Pitching for a Cause

Diamond Dons Step Up to ‘Strike Out Malaria’

Bob Mott ’12Bob Mott ’12 stands next to a mosquito net at a Kenyan hospital. Photo courtesy of Bob Mott.

It’s typical for a pitcher to aim for a high strikeout total, but Bob Mott ’12 set a target for himself and the rest of the 2012 season’s pitching staff—400 strikeouts—for an unusual reason.

The goal is part of a campaign that business major Mott started last year to raise awareness and funds to purchase bed nets to help prevent malaria, which kills nearly one million people a year world-wide. Mott and USF teammates Cameron Love ’12, Nik Balog ’12, and Jared Denham ’12 created “Home Runs for Health” as part of a service-learning project for their Management and Organizational Dynamics class.

Through donations from USF baseball players and pledges from other sources, the USF baseball team raised $10 for every home run hit during the 2011 season, enough to purchase one insecticide-treated net through Nothing But Nets, a global grassroots campaign that purchases bed nets for families in malaria-risk areas of Africa.

Last year’s campaign was a success; after just one season, the USF baseball team was able to help purchase 110 nets.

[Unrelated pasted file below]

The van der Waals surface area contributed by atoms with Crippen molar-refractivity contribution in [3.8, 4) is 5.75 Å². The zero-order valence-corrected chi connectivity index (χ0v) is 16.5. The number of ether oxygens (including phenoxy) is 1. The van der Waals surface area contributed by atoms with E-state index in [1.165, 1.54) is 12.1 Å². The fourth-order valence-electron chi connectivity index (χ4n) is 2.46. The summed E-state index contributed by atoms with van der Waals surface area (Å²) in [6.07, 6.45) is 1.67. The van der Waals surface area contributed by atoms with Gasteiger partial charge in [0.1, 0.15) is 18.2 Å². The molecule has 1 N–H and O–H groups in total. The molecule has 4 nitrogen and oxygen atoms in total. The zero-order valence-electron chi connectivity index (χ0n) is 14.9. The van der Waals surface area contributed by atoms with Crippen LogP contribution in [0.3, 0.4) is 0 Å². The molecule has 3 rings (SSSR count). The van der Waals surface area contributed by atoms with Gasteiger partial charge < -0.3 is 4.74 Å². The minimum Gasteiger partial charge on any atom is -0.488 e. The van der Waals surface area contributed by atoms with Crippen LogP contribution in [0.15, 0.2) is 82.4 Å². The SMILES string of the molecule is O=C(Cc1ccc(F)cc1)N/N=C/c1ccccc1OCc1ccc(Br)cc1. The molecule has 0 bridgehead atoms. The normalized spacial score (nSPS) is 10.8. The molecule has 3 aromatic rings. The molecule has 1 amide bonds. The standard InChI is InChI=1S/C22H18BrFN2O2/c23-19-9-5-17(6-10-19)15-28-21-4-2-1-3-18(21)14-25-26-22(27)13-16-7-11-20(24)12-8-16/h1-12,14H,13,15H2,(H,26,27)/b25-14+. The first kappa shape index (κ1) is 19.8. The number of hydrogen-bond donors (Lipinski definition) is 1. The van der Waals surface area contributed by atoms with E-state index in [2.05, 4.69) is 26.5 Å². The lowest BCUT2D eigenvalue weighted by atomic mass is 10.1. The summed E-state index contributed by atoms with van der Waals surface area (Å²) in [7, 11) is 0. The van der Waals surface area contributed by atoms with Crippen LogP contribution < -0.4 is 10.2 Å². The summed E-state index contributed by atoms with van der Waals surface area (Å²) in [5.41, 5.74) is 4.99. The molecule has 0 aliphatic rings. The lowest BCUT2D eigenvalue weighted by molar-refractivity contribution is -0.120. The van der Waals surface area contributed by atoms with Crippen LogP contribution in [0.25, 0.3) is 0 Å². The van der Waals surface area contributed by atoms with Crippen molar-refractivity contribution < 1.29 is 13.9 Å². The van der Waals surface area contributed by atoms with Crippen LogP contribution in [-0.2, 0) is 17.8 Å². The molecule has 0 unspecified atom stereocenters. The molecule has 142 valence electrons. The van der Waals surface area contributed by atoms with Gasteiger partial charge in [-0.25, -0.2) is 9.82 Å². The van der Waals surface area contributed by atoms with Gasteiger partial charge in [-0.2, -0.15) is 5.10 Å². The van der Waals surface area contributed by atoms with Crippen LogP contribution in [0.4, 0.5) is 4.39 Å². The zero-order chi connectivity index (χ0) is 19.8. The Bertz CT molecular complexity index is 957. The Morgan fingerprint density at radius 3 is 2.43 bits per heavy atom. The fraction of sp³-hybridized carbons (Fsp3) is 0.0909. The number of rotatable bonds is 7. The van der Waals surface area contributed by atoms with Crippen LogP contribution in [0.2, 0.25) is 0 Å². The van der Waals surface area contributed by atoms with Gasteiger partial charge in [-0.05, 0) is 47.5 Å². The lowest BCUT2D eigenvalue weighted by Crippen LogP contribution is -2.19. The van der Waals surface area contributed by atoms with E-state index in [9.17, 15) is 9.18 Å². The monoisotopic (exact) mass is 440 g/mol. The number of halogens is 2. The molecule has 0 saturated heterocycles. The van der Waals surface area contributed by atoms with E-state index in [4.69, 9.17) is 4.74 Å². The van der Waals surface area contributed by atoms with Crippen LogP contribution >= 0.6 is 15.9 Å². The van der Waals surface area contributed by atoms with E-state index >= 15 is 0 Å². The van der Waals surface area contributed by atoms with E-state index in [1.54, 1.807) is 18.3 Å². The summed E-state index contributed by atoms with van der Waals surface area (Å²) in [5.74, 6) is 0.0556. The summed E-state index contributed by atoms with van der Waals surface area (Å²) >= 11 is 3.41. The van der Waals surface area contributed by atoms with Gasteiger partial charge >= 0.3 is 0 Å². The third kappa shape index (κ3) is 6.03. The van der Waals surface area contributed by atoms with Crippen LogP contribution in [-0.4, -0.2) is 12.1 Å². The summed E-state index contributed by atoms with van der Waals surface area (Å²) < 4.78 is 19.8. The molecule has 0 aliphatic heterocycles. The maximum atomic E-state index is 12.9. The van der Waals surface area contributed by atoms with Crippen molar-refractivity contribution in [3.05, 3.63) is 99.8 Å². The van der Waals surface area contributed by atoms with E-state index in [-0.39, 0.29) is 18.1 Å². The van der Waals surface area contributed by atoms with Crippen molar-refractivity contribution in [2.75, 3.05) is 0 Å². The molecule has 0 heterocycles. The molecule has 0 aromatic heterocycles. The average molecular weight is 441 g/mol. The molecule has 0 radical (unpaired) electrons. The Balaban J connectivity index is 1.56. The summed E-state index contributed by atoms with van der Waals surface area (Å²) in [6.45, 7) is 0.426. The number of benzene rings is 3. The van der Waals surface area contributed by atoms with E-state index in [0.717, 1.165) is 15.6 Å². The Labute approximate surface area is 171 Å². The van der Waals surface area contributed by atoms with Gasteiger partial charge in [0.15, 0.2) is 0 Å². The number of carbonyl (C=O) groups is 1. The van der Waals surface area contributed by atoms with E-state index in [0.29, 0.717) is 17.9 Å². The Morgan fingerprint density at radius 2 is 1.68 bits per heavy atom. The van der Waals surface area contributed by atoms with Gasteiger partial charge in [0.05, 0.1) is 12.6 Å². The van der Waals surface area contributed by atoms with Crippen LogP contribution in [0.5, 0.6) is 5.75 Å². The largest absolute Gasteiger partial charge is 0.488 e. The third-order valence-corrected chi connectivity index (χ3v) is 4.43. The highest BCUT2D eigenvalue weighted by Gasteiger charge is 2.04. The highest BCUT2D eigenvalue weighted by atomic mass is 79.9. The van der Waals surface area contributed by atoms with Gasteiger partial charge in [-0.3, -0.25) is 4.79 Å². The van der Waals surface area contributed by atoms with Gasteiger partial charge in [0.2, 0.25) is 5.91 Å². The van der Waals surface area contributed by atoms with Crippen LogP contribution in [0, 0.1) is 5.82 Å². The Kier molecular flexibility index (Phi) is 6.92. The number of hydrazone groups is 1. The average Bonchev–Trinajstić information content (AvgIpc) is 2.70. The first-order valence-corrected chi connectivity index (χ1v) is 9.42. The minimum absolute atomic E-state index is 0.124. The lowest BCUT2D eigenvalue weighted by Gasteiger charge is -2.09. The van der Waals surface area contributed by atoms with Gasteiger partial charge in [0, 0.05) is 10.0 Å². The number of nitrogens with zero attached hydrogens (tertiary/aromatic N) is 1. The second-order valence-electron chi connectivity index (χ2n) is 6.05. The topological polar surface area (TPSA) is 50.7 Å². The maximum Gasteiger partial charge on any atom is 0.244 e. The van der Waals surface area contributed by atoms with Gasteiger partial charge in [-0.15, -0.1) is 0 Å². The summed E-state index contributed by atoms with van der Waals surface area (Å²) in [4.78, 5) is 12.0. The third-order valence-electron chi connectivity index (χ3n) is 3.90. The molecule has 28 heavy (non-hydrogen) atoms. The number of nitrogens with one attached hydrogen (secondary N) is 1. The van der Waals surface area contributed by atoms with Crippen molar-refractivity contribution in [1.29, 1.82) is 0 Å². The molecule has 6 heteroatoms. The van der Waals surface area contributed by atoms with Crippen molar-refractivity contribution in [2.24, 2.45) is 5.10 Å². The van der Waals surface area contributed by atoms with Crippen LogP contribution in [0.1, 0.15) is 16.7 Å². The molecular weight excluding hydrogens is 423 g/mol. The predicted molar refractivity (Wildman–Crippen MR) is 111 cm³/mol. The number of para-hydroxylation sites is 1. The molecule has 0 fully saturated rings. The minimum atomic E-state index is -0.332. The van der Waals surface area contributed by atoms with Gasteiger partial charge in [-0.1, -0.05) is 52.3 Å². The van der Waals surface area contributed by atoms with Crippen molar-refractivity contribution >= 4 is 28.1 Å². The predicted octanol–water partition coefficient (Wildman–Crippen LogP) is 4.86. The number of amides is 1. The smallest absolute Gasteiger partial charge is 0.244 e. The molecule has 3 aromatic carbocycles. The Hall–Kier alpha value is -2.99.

• 224

    Number of student athletes on campus
  • 14

    NCAA Division I teams that currently play for USF
  • 8

    National championships won, since 1949, by USF NCAA Division I teams

Now in its second year, Mott’s campaign has been renamed “Strike Out Malaria” because “there are more strikeouts than home runs in baseball,” Mott noted. This year, the Dons set a goal of raising $3 every time a USF pitcher strikes out a batter, estimating that USF pitchers would log 400 strikeouts by the end of the season and raise $1200—enough to purchase 120 nets. At the time of writing, the team was averaging more than $4 per strikeout and had raised enough to purchase 150 nets with weeks left in the season.

Hung above beds, insecticide-treated nets are an effective way to stop the spread of malaria by protecting people from malaria-carrying mosquitoes while they sleep and preventing the mosquitoes from flying on to infect others.

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